Just this morning as I was wondering what to blog about, my friend, Lisa, sent me this fascinating link. What a wonderful topic to blog about--thank you, Lisa! While writing my novel Escape, I used Incidents in the Life of a Slave Girl to help me in my research. For those unfamiliar with Harriet Jacobs' narrative, it provides a fascinating, heartbreaking and almost unbelievable account of a slave girl's life and her eventual pursuit of freedom for herself and her children.
According to Wikipedia, Jacobs began writing Incidents in the Life of a Slave Girl while living and working at
Idlewild, the Hudson River home of writer and publisher Nathaniel
Parker Willis, who was fictionalized in the book as Mr. Bruce. Portions of the book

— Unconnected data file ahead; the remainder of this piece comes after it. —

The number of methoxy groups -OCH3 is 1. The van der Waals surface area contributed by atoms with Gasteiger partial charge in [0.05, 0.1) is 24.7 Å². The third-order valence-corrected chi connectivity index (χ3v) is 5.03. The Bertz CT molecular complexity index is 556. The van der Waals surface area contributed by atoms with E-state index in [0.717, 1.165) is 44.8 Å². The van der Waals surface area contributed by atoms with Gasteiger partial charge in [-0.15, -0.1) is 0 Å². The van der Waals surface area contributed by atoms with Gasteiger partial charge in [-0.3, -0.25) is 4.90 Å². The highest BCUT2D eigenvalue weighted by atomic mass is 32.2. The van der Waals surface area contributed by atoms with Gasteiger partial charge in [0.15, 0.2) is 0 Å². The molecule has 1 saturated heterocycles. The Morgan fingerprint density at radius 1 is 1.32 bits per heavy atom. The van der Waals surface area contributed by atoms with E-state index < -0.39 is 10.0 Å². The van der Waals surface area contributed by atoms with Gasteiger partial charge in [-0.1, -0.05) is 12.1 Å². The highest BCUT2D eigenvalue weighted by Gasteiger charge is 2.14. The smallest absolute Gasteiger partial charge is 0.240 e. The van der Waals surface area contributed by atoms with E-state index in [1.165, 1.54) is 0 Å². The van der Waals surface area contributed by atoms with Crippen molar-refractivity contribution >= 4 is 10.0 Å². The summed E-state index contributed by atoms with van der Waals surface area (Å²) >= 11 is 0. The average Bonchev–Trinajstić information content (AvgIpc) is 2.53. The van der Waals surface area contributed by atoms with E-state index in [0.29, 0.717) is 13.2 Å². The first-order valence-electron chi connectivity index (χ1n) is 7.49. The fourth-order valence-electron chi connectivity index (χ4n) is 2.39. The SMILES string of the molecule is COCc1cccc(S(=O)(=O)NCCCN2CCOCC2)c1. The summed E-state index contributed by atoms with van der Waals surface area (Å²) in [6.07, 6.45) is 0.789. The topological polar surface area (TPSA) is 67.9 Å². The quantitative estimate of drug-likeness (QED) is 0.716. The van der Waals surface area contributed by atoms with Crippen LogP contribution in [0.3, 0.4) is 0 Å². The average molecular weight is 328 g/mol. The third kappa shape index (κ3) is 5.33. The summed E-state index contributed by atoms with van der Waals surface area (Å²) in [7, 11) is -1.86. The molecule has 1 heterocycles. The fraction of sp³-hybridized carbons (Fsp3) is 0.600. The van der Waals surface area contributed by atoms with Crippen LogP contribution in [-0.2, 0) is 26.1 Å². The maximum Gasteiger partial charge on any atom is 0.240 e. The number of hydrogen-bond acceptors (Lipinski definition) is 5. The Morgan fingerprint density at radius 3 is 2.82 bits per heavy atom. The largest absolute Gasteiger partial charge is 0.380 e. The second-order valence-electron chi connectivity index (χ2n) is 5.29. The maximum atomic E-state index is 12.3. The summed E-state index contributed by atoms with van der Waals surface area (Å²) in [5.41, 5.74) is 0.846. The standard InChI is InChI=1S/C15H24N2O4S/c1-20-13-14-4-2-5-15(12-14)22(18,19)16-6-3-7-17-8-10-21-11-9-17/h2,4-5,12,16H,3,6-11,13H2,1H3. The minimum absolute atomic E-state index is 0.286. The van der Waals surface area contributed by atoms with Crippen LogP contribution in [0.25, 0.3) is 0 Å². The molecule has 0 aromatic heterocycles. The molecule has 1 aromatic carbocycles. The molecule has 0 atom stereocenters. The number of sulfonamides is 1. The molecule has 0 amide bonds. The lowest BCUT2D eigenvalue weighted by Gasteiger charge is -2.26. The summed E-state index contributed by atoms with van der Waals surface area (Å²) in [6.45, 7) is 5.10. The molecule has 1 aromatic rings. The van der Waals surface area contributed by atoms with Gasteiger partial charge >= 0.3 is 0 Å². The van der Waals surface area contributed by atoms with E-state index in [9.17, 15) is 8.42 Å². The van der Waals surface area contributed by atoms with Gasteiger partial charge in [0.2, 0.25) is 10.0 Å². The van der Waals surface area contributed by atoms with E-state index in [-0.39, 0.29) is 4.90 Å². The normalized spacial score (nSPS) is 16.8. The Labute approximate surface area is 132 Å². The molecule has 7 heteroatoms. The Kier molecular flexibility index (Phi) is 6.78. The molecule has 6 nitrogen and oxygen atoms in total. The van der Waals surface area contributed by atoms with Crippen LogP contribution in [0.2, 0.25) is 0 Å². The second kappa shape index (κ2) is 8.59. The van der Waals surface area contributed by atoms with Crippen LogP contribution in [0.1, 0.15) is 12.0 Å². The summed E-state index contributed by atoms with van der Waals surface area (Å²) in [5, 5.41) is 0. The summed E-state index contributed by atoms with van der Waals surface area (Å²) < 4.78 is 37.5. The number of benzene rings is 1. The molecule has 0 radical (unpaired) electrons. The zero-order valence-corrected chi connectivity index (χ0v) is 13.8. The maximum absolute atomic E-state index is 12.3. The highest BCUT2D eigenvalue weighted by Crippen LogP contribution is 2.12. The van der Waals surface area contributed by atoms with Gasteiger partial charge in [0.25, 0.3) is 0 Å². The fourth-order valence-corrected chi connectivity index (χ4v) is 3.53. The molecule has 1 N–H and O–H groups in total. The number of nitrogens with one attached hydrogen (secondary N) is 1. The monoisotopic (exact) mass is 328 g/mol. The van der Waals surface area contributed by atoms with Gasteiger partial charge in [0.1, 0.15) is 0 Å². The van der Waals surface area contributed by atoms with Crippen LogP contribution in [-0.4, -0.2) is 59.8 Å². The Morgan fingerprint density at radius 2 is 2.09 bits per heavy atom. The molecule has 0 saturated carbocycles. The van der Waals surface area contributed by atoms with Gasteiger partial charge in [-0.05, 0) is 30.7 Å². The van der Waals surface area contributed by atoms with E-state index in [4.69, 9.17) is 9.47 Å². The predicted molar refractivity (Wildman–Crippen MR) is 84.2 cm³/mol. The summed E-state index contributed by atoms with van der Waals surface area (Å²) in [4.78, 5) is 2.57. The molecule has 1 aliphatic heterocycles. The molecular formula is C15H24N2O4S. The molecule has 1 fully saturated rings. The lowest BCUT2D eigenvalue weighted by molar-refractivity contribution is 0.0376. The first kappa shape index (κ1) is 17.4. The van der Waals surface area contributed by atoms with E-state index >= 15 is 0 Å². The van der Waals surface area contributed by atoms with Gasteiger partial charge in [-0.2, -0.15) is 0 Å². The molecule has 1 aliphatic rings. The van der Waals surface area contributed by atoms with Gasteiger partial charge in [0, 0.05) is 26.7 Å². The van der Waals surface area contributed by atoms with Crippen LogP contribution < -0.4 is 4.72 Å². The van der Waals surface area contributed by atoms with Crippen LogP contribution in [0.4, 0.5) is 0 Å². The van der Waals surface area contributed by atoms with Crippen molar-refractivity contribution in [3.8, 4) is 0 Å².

were published in serial form in the New-York Tribune, owned and edited by Horace Greeley. Jacobs's
reports of sexual abuse were considered too shocking to the average newspaper reader of the day, and
publication ceased before the completion of the narrative.
Incidents in the Life
of a Slave Girl was published as a complete work in 1861. The book was originally
written as a way for Jacobs to tell her story and assist in the efforts of the abolitionist movement. It was also hoped that it would appeal to white affluent middle class women. At that time, they were the ones most likely to read this
type of literature. When the book was published, the Fugitive Slave Act of 1850 was still
in existence. This made it a felony for anyone who found a runaway slave not to
return the slave to his/her owner. The events in the book displayed the extraordinary impact of the Fugitive Slave Act and its influence on the actions of those in the north as well as the south.